a  Leak Week   Family Fact  Sheet
Fix a Leak Week, sponsored by the U.S. Environmental Protection Agency's WaterSense®
program, takes place in March. It's a time when families are encouraged to check for water leaks
and drips in bathrooms, kitchens, and yards at home.

What Is WaterSense?
The U.S. Environmental Protection Agency, or EPA for short,  is the part of our nation's
government that helps to protect the air we breathe, the water we drink, and the land
where we live. EPA's WaterSense program encourages Americans to use only the water
they need and avoid wasting this precious resource. This concept, known as "water
efficiency," is important because the more people there are  on the planet, the more strain it
puts on limited water supplies. In fact, from 1950 to 2000, the number of people living in the
United States doubled, while the demand for water more than tripled. Using only what we
need helps keep this growing thirst for water in check.

The Facts on Leaks:
  •  Did you know that, in a year, water leaks in your home can waste enough water to fill a backyard
    swimming pool? And if we added up all the water leaking in people's homes right now it could fill
    a trillion gallons of milk jugs? That's enough water for all the people living in the cities Los Angeles,
    Chicago, and Miami combined.
  •  Water-wasting leaks include running toilets, dripping faucets, and other leaking pipes around your
    home. Most of these leaks can be fixed easily.
  •  Fixing these leaks can save your family more than 10 percent on water bills. That's
    like saving $1 for every $10 spent on water.

Finding Leaks:
  •  Ask your parents to help you find the water meter on your house. Usually, it's on
    the outside of the house in a box or under a metal cover on the sidewalk that
    says "Water." The numbers in the box represent either gallons or cubic feet
    of water used in your home. Check your meter, then don't flush the toilet,
    run the faucet, or use any water for two hours. At the end of the two
    hours, check the water meter again. If the meter does not read exactly the
    same, you probably have a leak.
  •  Walk through your house listening for running toilets and looking for drips. Drips usually mean leaks.
  •  Find out if your toilet is leaking silently by placing a drop of food coloring in the toilet tank (that's
    the area behind the toilet seat—ask for mom or dad's help to remove the lid). If color shows up in
    the toilet bowl after 15 minutes without flushing, you have a leak. Once you finish the experiment,
    flush a few times so you don't stain the toilet.
                                                                    Fix a Leak Week Family

  •  Take a watch or clock with a second hand and time how often your faucet drips. A leaky faucet that
    drips at the rate of one drip per second can waste more than 3,000 gallons in a year!
  •  There are parts that hold your faucet together called washers and gaskets—they can wear down
    and cause drips. If someone in your house is handy, these parts usually can be replaced easily.
  •  There's also a little screen device called an "aerator" that can be screwed onto the
    tip of your faucet—it adds air into the water stream so you can use less water to
    wash your hands or brush your teeth without noticing a difference in water flow.
    Ask your parents to look for the WaterSense label when buying an aerator or
    replacing a faucet—that means the product will work well and save water.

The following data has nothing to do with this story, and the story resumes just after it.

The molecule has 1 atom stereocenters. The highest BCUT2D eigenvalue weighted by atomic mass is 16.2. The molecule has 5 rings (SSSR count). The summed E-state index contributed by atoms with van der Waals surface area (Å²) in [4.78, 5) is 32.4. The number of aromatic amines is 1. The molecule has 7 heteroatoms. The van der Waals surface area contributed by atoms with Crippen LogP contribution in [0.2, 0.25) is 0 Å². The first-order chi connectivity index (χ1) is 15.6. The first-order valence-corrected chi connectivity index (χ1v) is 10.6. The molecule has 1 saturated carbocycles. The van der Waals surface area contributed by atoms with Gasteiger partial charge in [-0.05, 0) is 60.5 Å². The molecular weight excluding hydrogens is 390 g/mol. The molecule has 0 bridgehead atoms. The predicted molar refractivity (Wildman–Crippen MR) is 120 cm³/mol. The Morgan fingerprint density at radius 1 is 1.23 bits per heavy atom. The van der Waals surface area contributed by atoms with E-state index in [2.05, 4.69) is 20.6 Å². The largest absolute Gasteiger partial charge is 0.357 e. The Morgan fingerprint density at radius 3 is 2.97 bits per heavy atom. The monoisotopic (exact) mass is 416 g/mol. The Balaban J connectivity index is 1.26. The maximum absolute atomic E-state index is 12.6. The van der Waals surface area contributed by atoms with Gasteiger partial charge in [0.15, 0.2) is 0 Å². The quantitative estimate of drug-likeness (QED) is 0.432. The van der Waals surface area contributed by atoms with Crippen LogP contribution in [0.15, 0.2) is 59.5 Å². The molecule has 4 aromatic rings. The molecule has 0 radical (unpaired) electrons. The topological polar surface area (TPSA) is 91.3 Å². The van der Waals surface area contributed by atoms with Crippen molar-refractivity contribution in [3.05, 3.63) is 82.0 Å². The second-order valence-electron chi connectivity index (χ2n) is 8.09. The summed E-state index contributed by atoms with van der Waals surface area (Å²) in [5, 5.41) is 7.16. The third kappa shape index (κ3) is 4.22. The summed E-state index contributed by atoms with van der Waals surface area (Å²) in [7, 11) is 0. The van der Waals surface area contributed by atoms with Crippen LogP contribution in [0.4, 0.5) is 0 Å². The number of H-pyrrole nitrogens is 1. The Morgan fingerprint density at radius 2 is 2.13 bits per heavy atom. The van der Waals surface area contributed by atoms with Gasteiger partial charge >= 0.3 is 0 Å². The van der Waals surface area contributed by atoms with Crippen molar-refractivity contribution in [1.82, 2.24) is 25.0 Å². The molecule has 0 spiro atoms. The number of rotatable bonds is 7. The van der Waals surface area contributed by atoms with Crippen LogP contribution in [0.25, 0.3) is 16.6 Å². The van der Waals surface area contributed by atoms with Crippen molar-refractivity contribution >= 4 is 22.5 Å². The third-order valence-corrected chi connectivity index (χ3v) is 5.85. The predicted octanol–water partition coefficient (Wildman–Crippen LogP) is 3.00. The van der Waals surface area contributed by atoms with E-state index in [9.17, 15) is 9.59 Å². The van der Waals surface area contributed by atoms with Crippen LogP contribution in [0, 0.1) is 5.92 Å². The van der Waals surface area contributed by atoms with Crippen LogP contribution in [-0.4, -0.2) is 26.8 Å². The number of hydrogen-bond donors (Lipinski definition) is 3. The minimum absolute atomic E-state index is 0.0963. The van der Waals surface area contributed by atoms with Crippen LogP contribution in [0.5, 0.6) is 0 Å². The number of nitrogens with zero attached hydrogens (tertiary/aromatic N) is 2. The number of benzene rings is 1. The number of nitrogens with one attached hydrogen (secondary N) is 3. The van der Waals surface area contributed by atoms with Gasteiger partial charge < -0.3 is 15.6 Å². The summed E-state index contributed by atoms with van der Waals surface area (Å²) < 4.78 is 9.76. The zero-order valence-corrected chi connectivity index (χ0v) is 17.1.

•  Showerheads—the place where water comes out in streams at the top of your shower—can also
    get old and leak, even when the water is not on. Ashowerhead that drops just  10 drips in a minute
    wastes more than 500 gallons per year. That's enough water, if you saved it all up, to wash 60 loads
    of dishes in your dishwasher!
  •  Most leaky showerheads can  be fixed by making sure they're screwed in tight. Having someone
    handy wrap the showerhead  in "pipe tape," a special tape available at hardware stores, and using a
    wrench to tighten it will help.

  •  It's one of the oldest prank phone calls—"Is your toilet running? Then you'd
    better catch it!" But a running toilet is no joke. If you can hear the water in
    your toilet making noise, even when no one flushed recently, you have a
    running toilet that could be wasting 200 gallons of water or more every day!
    Sometimes you just need to jiggle the handle to fix it, but sometimes a
    part needs to be replaced.
  •  Many toilets leaks are caused because the "flapper" is decayed or broken.
    The flapper is a rubber piece that opens up to let the water flow from the
    tank into the bowl when you  pull down on the toilet handle. If someone in
    your house is handy, they can easily replace this inexpensive part of your toilet.
  •  If the problem is not just an old flapper and your family has to replace a leaky toilet, tell your parents
    to look for one with the WaterSense label to save both water and money on your family's water and
    sewer bill.

  •  Check your garden hose for leaks where it connects to the side of the house. If it leaks when the
    hose is turned on, make sure the hose is screwed in tight. If that doesn't work, someone handy may
    need to replace the nylon or rubber hose washer or wrap the "spigot," which is the metal  faucet
    where the end of the hose attaches to the wall, in pipe tape.
  •  If your family has a sprinkler system that waters your lawn, remind your parents to check the system
    each spring before turning it on to make sure the sprinklers were not broken during the winter or
    have sprung any leaks.

              For more information, visit www.epa.gov/watersense/fixaleak.
                                                                        Fix a Leak Week Family